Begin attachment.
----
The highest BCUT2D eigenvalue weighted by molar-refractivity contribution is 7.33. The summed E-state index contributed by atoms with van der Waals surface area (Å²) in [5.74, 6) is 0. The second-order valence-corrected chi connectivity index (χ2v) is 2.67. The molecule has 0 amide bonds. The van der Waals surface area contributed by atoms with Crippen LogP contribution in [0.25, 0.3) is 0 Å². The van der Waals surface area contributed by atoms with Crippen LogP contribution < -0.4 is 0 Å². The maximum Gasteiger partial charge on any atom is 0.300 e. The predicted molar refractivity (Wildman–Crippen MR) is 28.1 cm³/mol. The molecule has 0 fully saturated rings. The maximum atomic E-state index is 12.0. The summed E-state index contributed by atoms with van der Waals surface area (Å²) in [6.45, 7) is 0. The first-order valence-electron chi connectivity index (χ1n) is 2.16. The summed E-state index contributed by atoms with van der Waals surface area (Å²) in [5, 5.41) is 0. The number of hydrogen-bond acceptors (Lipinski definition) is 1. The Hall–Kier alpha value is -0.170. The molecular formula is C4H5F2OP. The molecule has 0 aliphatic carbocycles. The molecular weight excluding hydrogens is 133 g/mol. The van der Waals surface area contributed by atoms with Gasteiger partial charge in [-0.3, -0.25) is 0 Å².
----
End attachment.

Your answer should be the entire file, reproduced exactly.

The highest BCUT2D eigenvalue weighted by molar-refractivity contribution is 7.33. The summed E-state index contributed by atoms with van der Waals surface area (Å²) in [5.74, 6) is 0. The second-order valence-corrected chi connectivity index (χ2v) is 2.67. The molecule has 0 amide bonds. The van der Waals surface area contributed by atoms with Crippen LogP contribution in [0.25, 0.3) is 0 Å². The van der Waals surface area contributed by atoms with Crippen LogP contribution < -0.4 is 0 Å². The maximum Gasteiger partial charge on any atom is 0.300 e. The predicted molar refractivity (Wildman–Crippen MR) is 28.1 cm³/mol. The molecule has 0 fully saturated rings. The maximum atomic E-state index is 12.0. The summed E-state index contributed by atoms with van der Waals surface area (Å²) in [6.45, 7) is 0. The first-order valence-electron chi connectivity index (χ1n) is 2.16. The summed E-state index contributed by atoms with van der Waals surface area (Å²) in [5, 5.41) is 0. The number of hydrogen-bond acceptors (Lipinski definition) is 1. The Hall–Kier alpha value is -0.170. The molecular formula is C4H5F2OP. The molecule has 0 aliphatic carbocycles. The molecular weight excluding hydrogens is 133 g/mol. The van der Waals surface area contributed by atoms with Gasteiger partial charge in [-0.3, -0.25) is 0 Å².